Took a motor boat out to Karnak. Leisurely explored the temple grounds, including the quiet open air museum with the lovely Red Chapel of Hatshepsut, White Chapel of Senwosret I and Alabaster Chapel of Amenhotep I. The splendid bark shrine of Hatshepsut contains scenes of her performing rites as a king next to her stepson Tuthmose III.
The White Chapel of Senwosret I
Personified estates bringing offerings on the Red Chapel of Hatshepsut
Wandering around Karnak made me realize I should put up a decent map of the site on my website egyptologie.nu, for interested travelers to print and bring with them.
We viewed the small temple of Ptah with the locked away statue of Sakhmet, the temple of Khonsu built by Ramesses III (which is like a miniature Medinet Habu) and the Opet temple. We swam and ate at the Nile Valley Hotel, and then followed a lecture by archaeologist Piers Litherland at the Mummification Museum.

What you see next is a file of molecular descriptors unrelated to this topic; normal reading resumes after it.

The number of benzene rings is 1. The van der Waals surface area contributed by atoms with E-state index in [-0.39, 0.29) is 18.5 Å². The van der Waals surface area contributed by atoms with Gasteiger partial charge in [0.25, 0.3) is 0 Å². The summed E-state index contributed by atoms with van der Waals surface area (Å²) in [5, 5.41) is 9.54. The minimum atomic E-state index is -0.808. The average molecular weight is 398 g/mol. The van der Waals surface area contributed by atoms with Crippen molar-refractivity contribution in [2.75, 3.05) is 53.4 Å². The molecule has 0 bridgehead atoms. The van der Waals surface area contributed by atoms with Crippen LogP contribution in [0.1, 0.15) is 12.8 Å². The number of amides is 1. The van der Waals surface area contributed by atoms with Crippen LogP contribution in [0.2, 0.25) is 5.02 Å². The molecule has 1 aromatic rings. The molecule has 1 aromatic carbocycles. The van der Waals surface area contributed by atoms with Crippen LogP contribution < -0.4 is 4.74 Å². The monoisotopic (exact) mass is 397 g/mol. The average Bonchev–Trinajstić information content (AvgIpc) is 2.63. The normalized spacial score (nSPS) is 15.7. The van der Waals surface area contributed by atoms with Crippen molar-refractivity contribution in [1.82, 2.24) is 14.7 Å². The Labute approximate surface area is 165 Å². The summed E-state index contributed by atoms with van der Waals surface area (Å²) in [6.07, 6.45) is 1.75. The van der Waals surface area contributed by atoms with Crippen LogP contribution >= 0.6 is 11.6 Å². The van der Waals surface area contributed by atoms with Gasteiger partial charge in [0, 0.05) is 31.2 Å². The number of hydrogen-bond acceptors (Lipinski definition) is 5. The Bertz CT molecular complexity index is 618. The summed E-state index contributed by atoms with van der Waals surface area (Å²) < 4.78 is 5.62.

On this day we bought train tickets for our trip to Aswan. After some shopping at a household store (where they sold genuine Dutch ‘huishouddoekjes’) and the neighbouring super market, we enjoyed a signature strawberry juice and panino at Aboudi, before running into yet another Egyptologist who was guiding a tour group. Did some laundry.
Wrote a blog, baked pancakes and took a stroll to the Luxor Art Gallery and a little art market at the Gezira Gardens Hotel. Stumbled across a dainty little shop (Bespoke) with desirable pillows, lamps and accessories. Packed for Aswan.
At Luxor Art Gallery